Paying with our phones – Is that the future? - June 12, 2015
Day by day, we hear more about the new features of our smartphones and of our other gadgets. Some time ago, it was almost impossible to use phones for anything else but calling, now we can work, play games on them and even make payments. The mobile wallets are becoming more popular, but some questions remain the same: are they really that easy to use and are they safe?
Now that all the main smartphone manufacturers entered the mobile payment market, it is safe to say that the technology will remain and will be used around the world. Apple Pay is already out, Google Wallet (or Android Pay lately) is here shortly, and Samsung also announced its own system.
Paying with phones is mainly accessible in the US right now, but it is sure that it will reach out to other countries. (In the UK Apple Pay will launch in July, with a 20£ spending cap at the beginning.) The technology is provided: most of the high tech mobile phones (iPhone 6 and 6+, top tier Android phones) are compatible with MasterCard’s PayPass, and other contactless systems, which are already around the world. It is not surprising: the phones use the same Near Field Communication technology as the contactless credit cards.
Using these payment systems is quite easy too: both iPhone and Android only need a compatible credit or debit card, and the phones are basically ready to go as wallets. Sometimes there are security checks as well, to see if the phone and the credit card have the same owner.
And here comesthe main security issue of mobile payment. With the rise of Apple Pay, the banks reported more and more fraud problems. At this point, it is not an Apple’s system error. Banks verify credit cards too easily when they are added to the mobile wallet. So when criminals steal credit cards and other personal data, it is easy to link them to a mobile phone. After that, they can just simply use the phone at a cashier as well. (The Verge wrote a great article about the matter.) So there is room for improvement between banks and developers, but the wallets seem to be ready.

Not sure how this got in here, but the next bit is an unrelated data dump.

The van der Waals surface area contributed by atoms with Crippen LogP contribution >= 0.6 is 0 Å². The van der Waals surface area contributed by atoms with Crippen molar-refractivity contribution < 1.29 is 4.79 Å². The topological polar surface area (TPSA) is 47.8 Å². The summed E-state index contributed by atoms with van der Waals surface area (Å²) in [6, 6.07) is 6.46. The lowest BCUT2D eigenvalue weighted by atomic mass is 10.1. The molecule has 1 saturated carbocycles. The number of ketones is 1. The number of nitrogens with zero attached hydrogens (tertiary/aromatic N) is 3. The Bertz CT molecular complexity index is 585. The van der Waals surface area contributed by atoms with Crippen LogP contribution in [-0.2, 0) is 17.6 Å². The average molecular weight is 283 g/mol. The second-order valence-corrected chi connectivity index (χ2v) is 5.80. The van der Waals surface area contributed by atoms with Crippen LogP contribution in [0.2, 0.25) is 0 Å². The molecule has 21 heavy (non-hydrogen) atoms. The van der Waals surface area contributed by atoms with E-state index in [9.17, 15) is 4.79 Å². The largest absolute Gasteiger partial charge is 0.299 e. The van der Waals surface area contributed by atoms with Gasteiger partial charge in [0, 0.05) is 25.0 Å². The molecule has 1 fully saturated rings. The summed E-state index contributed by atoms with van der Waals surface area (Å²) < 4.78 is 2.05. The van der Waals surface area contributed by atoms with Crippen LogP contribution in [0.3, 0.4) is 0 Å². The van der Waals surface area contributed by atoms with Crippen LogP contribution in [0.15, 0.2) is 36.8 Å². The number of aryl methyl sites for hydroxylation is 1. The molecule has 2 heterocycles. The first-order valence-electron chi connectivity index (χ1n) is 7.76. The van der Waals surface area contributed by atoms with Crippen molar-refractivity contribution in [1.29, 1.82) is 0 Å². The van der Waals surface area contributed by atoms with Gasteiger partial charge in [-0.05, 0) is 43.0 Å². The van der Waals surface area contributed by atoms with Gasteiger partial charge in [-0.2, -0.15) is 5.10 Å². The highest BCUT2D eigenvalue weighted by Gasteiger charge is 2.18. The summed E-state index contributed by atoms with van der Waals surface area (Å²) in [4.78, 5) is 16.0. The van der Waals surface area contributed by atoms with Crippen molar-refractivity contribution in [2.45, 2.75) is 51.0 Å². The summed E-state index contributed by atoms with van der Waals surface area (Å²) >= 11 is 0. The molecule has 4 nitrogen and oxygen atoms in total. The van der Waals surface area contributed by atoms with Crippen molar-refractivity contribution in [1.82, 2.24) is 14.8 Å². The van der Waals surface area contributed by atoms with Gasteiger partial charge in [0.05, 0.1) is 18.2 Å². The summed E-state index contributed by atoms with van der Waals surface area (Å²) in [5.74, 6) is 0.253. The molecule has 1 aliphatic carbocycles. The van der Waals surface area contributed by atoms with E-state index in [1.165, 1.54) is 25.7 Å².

As for the other security issues, like a stolen phone, so far there were no news about great failures of these payment systems. A lost phone with the credit card data cannot be used, since a PIN code or fingerprint is needed to use the payment function. Even the newcomer Apple Watch is pretty safe: it can be used without entering a PIN every single time, but if it loses contact with the user’s skin it needs to be re-authenticated. Some even say that a mobile wallet is better than a simple credit card, since the card data (number, expiration dates and CVV codes) are encrypted, therefore a phone cannot be used as easily as a stolen credit card.
So all in all, the usage of the mobile payment systems is pretty simple. As for now, they are not real world wide solutions, as credit cards are, but it is only a matter of time. About the security: they are as secure as they can be, and it is clear that physical cards can be used for frauds as well.
Disclaimer: Innovative Securities’ clients can request a MasterCard credit card, which can be used with these mobile payment systems as well. For some of the above mentioned systems, adoption is needed from the issuer bank or financial service provider. We are planning to adopt these systems.